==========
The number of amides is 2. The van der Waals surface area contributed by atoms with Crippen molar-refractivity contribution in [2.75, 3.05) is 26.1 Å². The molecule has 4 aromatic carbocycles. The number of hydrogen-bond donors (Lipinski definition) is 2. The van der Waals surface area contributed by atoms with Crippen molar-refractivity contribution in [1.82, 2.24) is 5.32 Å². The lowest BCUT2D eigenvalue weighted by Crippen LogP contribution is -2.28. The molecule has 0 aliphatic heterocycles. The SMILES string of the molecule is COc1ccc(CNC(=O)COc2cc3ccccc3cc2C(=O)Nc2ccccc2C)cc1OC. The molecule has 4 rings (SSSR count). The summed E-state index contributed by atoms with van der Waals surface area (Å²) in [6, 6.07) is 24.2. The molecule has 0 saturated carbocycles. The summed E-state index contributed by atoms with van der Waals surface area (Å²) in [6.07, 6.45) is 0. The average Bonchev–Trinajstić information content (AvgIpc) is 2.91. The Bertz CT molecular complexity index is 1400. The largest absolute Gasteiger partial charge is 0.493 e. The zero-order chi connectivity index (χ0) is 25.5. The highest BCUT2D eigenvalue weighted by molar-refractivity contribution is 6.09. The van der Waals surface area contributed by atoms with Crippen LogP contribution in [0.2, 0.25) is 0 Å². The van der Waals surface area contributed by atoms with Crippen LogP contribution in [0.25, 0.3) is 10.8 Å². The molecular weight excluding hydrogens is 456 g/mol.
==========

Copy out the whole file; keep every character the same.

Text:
The number of amides is 2. The van der Waals surface area contributed by atoms with Crippen molar-refractivity contribution in [2.75, 3.05) is 26.1 Å². The molecule has 4 aromatic carbocycles. The number of hydrogen-bond donors (Lipinski definition) is 2. The van der Waals surface area contributed by atoms with Crippen molar-refractivity contribution in [1.82, 2.24) is 5.32 Å². The lowest BCUT2D eigenvalue weighted by Crippen LogP contribution is -2.28. The molecule has 0 aliphatic heterocycles. The SMILES string of the molecule is COc1ccc(CNC(=O)COc2cc3ccccc3cc2C(=O)Nc2ccccc2C)cc1OC. The molecule has 4 rings (SSSR count). The summed E-state index contributed by atoms with van der Waals surface area (Å²) in [6, 6.07) is 24.2. The molecule has 0 saturated carbocycles. The summed E-state index contributed by atoms with van der Waals surface area (Å²) in [6.07, 6.45) is 0. The average Bonchev–Trinajstić information content (AvgIpc) is 2.91. The Bertz CT molecular complexity index is 1400. The largest absolute Gasteiger partial charge is 0.493 e. The zero-order chi connectivity index (χ0) is 25.5. The highest BCUT2D eigenvalue weighted by molar-refractivity contribution is 6.09. The van der Waals surface area contributed by atoms with Crippen LogP contribution in [0.2, 0.25) is 0 Å². The van der Waals surface area contributed by atoms with Crippen LogP contribution in [0.25, 0.3) is 10.8 Å². The molecular weight excluding hydrogens is 456 g/mol.